Saturday, 10 June 2017

Balranald …

North Uist, Outer Hebrides, 13 to 27 May 2017

Balranald Nature Reserve incorporates the most westerly point of the island of North Uist, the Aird an Rùnair peninsula, looking out to the Monach Islands and the magnificent St Kilda archipelago. It is a Site of Special Scientific Interest (SSSI) and is designated as a Wetland of International Importance (Ramsar).

This beautiful Hebridean reserve comprises 658 hectares [1626 acres] of rocky headland, islands, sandy bays, dunes, grasslands, freshwater lochs, fen and the flower-rich species diverse machair. Machair is a rare, bio-diverse coastal grassland, unique to the north-western fringe of Europe. It is listed on Annex 1 of the EU Habitats Directive, and occurs over a total global area of just 19,000 ha, with 70% of this in western Scotland, mostly on the offshore islands, and the remainder in western Ireland. These habitats support internationally important populations of many wading and farmland bird species, notably the Corncrake Crex crex. They also protect a number of important plant species and a variety of other wildlife, including the rarest UK bumblebee, the Great Yellow Bumblebee Bombus distinguendus.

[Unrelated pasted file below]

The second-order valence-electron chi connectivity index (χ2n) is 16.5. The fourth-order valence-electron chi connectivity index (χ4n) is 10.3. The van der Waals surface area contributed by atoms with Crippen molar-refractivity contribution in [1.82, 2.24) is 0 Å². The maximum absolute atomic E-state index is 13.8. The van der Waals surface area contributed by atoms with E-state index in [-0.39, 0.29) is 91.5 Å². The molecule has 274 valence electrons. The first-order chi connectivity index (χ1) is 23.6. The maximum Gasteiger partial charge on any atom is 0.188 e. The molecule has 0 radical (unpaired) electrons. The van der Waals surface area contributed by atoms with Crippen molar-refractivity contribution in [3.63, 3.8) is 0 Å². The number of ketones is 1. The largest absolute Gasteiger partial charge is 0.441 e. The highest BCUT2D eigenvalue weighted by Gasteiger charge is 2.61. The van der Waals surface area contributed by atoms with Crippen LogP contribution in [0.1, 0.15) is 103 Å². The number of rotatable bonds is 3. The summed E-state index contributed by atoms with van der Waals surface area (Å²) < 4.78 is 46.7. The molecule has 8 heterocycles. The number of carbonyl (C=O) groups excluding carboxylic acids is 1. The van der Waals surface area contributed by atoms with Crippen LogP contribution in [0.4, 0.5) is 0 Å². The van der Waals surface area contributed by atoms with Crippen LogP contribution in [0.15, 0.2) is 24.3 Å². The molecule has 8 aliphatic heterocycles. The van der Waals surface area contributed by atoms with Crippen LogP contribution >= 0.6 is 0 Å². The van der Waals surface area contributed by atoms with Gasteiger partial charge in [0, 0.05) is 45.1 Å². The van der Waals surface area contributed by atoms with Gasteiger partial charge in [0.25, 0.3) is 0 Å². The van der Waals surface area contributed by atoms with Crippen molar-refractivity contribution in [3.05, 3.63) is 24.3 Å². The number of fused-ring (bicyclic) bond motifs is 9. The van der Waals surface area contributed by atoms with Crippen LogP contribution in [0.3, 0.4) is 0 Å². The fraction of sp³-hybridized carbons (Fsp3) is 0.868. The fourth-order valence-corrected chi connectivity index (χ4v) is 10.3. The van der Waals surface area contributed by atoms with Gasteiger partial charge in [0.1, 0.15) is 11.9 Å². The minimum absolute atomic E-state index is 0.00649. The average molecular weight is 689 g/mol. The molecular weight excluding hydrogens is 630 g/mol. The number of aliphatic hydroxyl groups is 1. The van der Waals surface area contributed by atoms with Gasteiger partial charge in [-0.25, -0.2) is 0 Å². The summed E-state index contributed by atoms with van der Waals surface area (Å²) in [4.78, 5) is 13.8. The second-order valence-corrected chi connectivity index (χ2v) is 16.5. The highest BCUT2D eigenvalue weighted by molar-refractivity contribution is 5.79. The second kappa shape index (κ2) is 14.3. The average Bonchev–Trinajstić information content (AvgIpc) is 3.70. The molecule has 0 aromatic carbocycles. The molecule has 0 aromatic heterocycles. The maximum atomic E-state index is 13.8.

The unmanned RSPB visitor information centre explains the importance of traditional crofting agriculture for rare birds and other important wildlife. A few images from my recent visit above.

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